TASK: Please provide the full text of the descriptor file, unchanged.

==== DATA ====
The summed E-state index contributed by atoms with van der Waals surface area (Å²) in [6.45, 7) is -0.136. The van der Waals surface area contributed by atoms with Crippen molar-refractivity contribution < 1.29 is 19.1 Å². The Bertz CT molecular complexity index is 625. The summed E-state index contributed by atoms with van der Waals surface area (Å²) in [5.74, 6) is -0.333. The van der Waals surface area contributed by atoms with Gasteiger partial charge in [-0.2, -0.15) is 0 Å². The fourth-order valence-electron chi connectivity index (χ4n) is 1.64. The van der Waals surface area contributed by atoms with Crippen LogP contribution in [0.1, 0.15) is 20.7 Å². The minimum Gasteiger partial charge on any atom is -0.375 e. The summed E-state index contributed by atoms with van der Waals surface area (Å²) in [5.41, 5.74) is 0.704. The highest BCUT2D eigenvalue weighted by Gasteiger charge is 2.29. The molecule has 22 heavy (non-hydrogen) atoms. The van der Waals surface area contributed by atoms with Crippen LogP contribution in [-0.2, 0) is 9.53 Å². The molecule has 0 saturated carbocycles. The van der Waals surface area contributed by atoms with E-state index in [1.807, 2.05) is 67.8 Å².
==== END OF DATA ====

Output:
The summed E-state index contributed by atoms with van der Waals surface area (Å²) in [6.45, 7) is -0.136. The van der Waals surface area contributed by atoms with Crippen molar-refractivity contribution < 1.29 is 19.1 Å². The Bertz CT molecular complexity index is 625. The summed E-state index contributed by atoms with van der Waals surface area (Å²) in [5.74, 6) is -0.333. The van der Waals surface area contributed by atoms with Gasteiger partial charge in [-0.2, -0.15) is 0 Å². The fourth-order valence-electron chi connectivity index (χ4n) is 1.64. The van der Waals surface area contributed by atoms with Crippen LogP contribution in [0.1, 0.15) is 20.7 Å². The minimum Gasteiger partial charge on any atom is -0.375 e. The summed E-state index contributed by atoms with van der Waals surface area (Å²) in [5.41, 5.74) is 0.704. The highest BCUT2D eigenvalue weighted by Gasteiger charge is 2.29. The molecule has 22 heavy (non-hydrogen) atoms. The van der Waals surface area contributed by atoms with Crippen LogP contribution in [-0.2, 0) is 9.53 Å². The molecule has 0 saturated carbocycles. The van der Waals surface area contributed by atoms with E-state index in [1.807, 2.05) is 67.8 Å².